Gear Review: ENGO blister prevention patch
After I wrote my foot care article, the kind folks at ENGO agreed to send me a sample pack of their blister prevention patches. Unlike bandaids, moleskin or Leukotape, these are applied to your shoes rather than your skin. The company is very specific about this. The reasoning behind these patches is that by reducing friction between your feet and your shoes, you reduce shear that affects the deeper layers of your skin. They’re made from teflon which has less than 1/4 the coefficient of friction than other anti-blister pads and tapes.
I get blisters in 2 places – between my toes and the balls of my feet, and along the outside of my heels. The heel problem I think I’ve conquered; I remove the outer edge of the rigid heel cup of my insoles, and I wear a small orthotic wedge to help avoid supination. I have never done any long distance walking without severe, painful blisters, so I can’t imagine what it’s like to walk for days without pain.
This past year on the PCT I saw many people with blisters, some so bad that they had to take a week off, after less than a week of hiking. Most people had one or two, from small hotspots, or maybe around the toes. I chalk these up to dirty feet, walking on sand, and feet swelling up in the heat. Epic, whole-foot blisters were rare though.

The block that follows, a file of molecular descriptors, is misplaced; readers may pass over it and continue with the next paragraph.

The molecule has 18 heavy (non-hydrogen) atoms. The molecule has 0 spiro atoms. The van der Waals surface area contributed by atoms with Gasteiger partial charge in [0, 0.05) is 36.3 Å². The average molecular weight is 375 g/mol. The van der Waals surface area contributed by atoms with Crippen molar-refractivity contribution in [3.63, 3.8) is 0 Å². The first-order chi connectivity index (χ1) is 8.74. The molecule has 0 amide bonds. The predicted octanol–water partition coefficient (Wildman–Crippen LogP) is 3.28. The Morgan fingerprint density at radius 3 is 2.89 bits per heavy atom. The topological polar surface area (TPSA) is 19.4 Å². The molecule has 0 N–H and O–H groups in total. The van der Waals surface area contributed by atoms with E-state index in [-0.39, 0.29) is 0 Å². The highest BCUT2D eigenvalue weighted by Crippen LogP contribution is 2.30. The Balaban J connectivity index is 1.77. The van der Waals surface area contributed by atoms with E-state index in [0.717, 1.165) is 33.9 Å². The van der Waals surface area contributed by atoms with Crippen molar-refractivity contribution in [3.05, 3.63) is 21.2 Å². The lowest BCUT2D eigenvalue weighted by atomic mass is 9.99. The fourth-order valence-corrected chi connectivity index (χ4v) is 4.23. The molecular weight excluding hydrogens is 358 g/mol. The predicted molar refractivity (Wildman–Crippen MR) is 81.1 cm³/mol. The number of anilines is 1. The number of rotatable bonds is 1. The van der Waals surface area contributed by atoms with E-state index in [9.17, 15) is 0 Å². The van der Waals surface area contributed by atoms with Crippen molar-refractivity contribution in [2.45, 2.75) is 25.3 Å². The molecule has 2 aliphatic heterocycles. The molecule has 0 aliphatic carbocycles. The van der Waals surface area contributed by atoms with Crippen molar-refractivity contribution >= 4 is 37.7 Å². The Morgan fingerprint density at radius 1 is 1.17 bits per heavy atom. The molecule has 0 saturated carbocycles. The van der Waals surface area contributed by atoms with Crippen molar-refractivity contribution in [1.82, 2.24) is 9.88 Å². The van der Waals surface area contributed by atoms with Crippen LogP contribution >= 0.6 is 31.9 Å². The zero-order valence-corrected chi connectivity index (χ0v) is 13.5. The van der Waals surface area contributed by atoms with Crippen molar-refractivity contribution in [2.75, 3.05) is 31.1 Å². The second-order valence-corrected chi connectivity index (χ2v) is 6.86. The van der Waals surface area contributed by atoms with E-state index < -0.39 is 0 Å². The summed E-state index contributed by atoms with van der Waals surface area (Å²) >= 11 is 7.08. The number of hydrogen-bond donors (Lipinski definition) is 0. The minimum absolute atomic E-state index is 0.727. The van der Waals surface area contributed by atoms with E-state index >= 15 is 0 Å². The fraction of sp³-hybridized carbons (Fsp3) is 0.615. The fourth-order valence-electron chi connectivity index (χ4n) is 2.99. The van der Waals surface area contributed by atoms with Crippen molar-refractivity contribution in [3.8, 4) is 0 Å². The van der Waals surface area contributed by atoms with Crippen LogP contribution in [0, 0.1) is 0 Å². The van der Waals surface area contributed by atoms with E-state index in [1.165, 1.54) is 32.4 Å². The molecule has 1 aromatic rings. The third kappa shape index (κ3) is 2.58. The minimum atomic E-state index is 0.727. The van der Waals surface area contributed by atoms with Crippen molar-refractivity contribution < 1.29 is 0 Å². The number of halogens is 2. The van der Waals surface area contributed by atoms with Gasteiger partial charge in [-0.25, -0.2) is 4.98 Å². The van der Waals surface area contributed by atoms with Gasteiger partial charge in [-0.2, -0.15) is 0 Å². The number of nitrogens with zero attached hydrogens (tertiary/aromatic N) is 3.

To test these out, I did a 5.5 mile hilly roadwalk with a 20lb pack, at a 3.5 mph pace. I put one large oval shaped patch on my insole under the ball of my foot. For this application, basically cover the width of the insole where the flesh pad is. They make other shaped pads for different areas. I left the other shoe alone. In the past on this walk I’ve developed blisters right around mile 2, and I feel them forming before this point; it’s like little bits of gravel under the balls of my feet. Right when I got to the top of a hill at around mile 2, the left foot really started to hurt.
The right foot, the one with the blister patch, was fine!
I will definitely, 110% be bringing these blister prevention patches with me. They only last a few hundred miles, or less if they get completely soaked from long rain or repeated stream crossings. You can tell when they’re ready to be replaced as the blue layer wears through to an underlying white layer. I love how they don’t apply to your feet, but the shoes instead. I’m worried what will happen with stream crossings, but that’s another reason to bring extras.
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